BNSF Engineer Didn’t Show Sleep Apnea Drove Firing Decision

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By Patrick Dorrian

BNSF Railway doesn’t have to face trial on a locomotive engineer’s allegations that his discharge for attendance issues actually was prompted by his obstructive sleep apnea, a federal appeals court ruled ( Alamillo v. BNSF Ry. Co. , 2017 BL 299042, 9th Cir., No. 15-56091, 8/25/17 ).

Antonio Alamillo worked for BNSF as an “extra board,” or call-in, engineer. He later switched to a regular schedule when his “recurrent absenteeism” landed him in hot water with the railway company, the U.S. Court of Appeals for the Ninth Circuit said. Alamillo failed to show that BNSF’s explanation for discharging him was a pretext for disability bias under California’s Fair Employment and Housing Act, the court held.

The Aug. 25 decision illustrates that employees who don’t mention that they have or may have a medical condition until after their employer has begun considering taking disciplinary action against them for work-rule violations will generally have a hard time proving disability discrimination. That may be so even where there is evidence of disability-related remarks by the employer.

Here, Alamillo wasn’t diagnosed with OSA until after he had accumulated the unexcused absences for which he was fired, Judge Gary Feinerman said. BNSF’s labor relations director acknowledged the possibility that Alamillo’s OSA may have contributed to his missing calls to report to work, but refused to change her recommendation that he be fired. That action supported rather than undercut the company’s justification, Feinerman said.

The director noted that Alamillo didn’t seek medical assistance until after he faced dismissal. Viewed in context, the director’s comment reinforces the conclusion that BNSF’s reliance on Alamillo’s poor attendance history in firing him was “sincere,” the court wrote.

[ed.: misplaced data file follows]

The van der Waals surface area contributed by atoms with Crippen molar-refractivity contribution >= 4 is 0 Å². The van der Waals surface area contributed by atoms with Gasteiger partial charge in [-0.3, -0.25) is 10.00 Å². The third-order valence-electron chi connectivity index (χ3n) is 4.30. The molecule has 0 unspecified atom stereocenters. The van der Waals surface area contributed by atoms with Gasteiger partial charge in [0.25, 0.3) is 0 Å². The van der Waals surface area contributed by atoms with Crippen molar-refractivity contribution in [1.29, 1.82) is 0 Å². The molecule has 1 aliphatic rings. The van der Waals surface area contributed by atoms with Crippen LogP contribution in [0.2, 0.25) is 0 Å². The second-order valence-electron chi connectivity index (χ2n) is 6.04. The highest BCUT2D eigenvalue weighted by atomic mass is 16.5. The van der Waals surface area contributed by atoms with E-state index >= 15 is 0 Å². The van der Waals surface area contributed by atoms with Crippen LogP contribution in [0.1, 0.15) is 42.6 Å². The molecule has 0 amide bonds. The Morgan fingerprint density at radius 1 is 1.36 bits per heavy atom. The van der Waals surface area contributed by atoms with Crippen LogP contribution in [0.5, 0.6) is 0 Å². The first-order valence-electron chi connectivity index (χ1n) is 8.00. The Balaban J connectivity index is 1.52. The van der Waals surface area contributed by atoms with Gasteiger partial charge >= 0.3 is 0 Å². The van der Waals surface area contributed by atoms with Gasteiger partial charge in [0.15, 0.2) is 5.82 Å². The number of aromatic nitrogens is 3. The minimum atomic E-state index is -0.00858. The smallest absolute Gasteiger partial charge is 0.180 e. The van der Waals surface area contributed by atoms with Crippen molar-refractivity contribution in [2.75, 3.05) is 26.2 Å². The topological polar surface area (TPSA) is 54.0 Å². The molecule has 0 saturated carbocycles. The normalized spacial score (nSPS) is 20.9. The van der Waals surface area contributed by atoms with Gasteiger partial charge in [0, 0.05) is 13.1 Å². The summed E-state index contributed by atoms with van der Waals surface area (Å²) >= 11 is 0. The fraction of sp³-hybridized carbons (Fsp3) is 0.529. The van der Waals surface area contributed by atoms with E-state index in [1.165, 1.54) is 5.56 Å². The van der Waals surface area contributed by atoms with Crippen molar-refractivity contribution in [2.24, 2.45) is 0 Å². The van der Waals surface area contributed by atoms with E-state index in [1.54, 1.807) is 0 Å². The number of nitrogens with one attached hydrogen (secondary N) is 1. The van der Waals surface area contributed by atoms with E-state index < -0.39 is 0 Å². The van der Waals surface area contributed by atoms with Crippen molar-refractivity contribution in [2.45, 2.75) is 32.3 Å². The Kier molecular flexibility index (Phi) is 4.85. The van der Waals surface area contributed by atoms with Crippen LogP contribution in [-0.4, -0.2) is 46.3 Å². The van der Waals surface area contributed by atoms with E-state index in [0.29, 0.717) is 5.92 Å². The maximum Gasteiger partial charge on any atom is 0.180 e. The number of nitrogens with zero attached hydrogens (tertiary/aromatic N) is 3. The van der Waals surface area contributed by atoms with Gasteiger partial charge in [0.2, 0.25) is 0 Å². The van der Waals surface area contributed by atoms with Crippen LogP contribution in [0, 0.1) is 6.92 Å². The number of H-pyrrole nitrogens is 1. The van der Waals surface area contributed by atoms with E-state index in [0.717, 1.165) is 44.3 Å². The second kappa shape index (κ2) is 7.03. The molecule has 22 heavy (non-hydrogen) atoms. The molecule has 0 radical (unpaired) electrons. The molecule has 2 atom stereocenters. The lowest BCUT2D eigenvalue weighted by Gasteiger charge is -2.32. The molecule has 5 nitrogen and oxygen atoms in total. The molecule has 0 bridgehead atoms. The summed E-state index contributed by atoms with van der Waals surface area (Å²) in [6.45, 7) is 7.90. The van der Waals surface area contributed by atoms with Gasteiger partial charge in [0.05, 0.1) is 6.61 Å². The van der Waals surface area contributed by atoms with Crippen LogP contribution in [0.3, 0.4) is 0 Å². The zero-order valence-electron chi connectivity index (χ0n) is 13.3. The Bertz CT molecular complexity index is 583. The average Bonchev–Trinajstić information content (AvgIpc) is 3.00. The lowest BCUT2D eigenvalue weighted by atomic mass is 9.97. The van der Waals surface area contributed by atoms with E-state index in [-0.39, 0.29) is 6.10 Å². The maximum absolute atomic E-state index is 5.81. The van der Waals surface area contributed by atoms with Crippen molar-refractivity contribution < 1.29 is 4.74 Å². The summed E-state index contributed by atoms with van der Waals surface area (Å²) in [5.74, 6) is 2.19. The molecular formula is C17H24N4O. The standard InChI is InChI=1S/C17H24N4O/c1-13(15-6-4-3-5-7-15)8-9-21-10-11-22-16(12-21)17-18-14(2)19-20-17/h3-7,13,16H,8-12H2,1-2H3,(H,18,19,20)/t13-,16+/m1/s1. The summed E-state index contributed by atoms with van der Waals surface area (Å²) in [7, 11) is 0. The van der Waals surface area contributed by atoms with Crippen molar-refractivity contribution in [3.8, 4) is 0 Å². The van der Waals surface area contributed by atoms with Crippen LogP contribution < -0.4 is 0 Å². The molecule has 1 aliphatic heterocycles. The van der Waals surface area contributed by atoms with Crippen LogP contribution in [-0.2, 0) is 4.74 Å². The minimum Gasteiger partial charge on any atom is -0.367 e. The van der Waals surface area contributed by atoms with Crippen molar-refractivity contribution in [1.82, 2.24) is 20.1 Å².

The court rejected Alamillo’s argument that his absences were caused by his OSA and should be considered part of his FEHA-protected disability. He presented no evidence that the missed calls and absences that resulted in his termination were caused by his OSA, it said. Moreover, he could have taken easy steps to make sure he didn’t miss calls to report to work, including switching earlier to a regular schedule rather than continuing to serve as a call-in engineer or setting his alarm for 5:00 am, when calls to call-in engineers typically were made, the court said.

Accommodation, Interactive Process Claims Fail

Alamillo’s contention that BNSF failed to accommodate his disability likewise was unsupported, the court concluded. Because he couldn’t advance his failure-to-accommodate claim, the court said, he also couldn’t prove that BNSF failed to engage in the required interactive process for determining if a worker can be accommodated.

His first proposed accommodation—being switched from call-in status to a regular schedule—actually was granted, the court said. Alamillo’s second and third accommodation requests in effect asked that his prior attendance problems be excused. But under Equal Employment Opportunity Commission guidance, reasonable accommodations are always prospective, and California courts have ruled that FEHA doesn’t require employers to give employees a “second chance” to control a disability “in the future,” the Ninth Circuit said.

Judges Milan D. Smith Jr. and N.R. Smith joined the opinion.

Myers Law Group APC represented Alamillo. Atkinson Andelson Loya Ruud & Romo represented BNSF.

To contact the reporter on this story: Patrick Dorrian in Washington at

To contact the editors responsible for this story: Peggy Aulino at; Terence Hyland at; Chris Opfer at

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